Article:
First of all, in that infamous one-third, they are listing Chapman, Robertson, Casey Janssen and Bobby Parnell. That's a little unfair, don't you think? Injuries happen, people. That’s a fact. And they happen to everyone. If you’re telling me that you won’t invest in a closer and you cite any of these four as your reason why, then you’re being foolish. That’s like telling me you won’t invest in third basemen because Ryan Zimmerman, Pablo Sandoval and Aramis Ramirez keep getting hurt.
You want to avoid guys because they are injury prone? I totally get that. But then don’t piss and moan about the closers because you didn’t look into Uerha’s shoulder or the fact that Nathan may have had an arm problem which led to his diminished velocity which we knew about last year! That’s not the position being a mess, that's you being a mess. That’s you not being a smart fantasy owner. If you’re avoiding Troy Tulowitzki because of his injury history then you should have avoided these two as well.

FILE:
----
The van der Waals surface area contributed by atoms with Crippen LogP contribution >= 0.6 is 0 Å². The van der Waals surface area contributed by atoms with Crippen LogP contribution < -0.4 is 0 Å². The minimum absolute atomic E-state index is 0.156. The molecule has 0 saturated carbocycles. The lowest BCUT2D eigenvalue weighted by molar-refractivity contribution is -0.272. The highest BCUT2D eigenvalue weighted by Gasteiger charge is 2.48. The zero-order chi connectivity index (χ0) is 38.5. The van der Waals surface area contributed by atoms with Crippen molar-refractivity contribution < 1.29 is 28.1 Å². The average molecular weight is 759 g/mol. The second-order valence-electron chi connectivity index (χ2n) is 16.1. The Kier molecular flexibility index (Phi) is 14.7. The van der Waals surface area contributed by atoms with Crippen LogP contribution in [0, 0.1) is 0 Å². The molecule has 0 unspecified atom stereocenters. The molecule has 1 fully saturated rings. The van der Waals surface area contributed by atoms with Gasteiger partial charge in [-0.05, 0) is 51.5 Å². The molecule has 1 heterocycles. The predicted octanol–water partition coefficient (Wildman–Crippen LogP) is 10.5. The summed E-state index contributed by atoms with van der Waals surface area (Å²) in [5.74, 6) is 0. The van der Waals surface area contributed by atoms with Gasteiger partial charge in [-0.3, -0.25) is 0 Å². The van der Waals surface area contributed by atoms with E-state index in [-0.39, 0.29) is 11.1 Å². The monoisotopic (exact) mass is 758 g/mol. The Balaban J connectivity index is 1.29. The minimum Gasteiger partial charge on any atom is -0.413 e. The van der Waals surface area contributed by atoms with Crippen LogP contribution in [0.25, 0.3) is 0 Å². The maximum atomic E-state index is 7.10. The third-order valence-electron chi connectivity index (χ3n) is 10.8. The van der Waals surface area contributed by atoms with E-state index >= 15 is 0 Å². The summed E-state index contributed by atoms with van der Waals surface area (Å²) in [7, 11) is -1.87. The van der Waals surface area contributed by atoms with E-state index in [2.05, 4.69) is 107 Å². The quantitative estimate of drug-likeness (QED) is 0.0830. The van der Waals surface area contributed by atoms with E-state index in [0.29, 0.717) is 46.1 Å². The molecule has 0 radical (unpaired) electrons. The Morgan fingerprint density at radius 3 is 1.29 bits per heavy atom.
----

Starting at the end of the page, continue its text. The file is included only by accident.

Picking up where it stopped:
Also included in that one-third are, for whatever reason, Henderson and Chad Qualls. Whaaaaat? How do you include these two? Henderson never even had the job and if you look at the closer for the Brewers from Day 1, Francisco Rodriguez, he’s been pretty damn good. And Qualls? He was never even named the closer. The Houston pen was always closer-by-committee. Sure, many speculated that Qualls would see the most work, but the job was never his. You simply cannot include those two in your list of busted closers.